Background: It is common practice to hold anthracycline induction chemotherapy in children with high-risk acute lymphoblastic leukemia (HR-ALL) until an echocardiogram is performed and interpreted. It is unclear whether withholding therapy in HR-ALL children is justified by echocardiogram findings. We reviewed the initial echocardiograms in a cohort of children with HR-ALL to determine the incidence of contraindications for anthracycline treatment. Procedure: We identified 50 consecutive children (<21 years old) with HR-ALL presenting at our institution over a 10-year period. One didn't have an initial echocardiogram, 39 had pre-therapy studies, and 10 were studied within 6 days of beginning chemotherapy. These 49 studies were reviewed to determine the incidence and clinical significance of abnormalities. Results: All 49 patients had normal cardiac function. Initial echocardiogram findings had no impact on induction chemotherapy administration in any patient. However, only 22(45%) of the studies were completely normal. Echocardiographic abnormalities included pericardial effusion (17/49), trivial or mild mitral or aortic insufficiency (13/49), left ventricular enlargement (3/49), and structural heart disease (4/49). Twelve percent of the children had a patent foramen ovale. None of the cardiac findings required therapeutic intervention other than repositioning of indwelling lines (6/49) due to intracardiac positioning. Conclusions: In our experience, findings on echocardiograms in childhood HR-ALL did not impact anthracycline administration. This study suggests that induction chemotherapy should not be delayed for an echocardiogram. However, whenever possible, a pre-therapy echocardiogram is still recommended for determining baseline function and to identify associated problems like pericardial effusions which were common in this study.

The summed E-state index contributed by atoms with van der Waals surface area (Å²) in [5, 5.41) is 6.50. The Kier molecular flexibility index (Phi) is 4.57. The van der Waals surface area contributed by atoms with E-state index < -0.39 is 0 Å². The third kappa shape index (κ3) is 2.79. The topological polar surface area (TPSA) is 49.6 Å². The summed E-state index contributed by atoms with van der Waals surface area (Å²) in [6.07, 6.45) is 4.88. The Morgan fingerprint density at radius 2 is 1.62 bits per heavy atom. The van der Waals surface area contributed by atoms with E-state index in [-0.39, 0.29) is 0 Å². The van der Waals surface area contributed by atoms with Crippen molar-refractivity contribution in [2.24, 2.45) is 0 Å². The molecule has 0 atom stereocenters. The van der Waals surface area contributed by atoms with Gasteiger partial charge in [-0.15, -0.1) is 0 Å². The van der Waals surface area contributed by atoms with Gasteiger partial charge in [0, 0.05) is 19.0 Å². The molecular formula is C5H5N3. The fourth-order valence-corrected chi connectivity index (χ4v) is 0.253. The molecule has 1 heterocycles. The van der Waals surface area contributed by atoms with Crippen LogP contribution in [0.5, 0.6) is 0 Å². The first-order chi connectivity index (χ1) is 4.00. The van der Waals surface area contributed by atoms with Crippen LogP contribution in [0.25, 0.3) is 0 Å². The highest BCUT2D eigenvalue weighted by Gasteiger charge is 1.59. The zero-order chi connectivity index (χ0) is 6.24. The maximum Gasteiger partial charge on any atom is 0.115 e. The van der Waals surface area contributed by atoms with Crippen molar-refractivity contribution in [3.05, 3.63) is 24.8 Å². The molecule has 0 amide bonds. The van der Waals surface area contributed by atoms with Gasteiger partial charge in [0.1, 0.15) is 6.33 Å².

All Science Journal Classification (ASJC) codes
- Pediatrics, Perinatology, and Child Health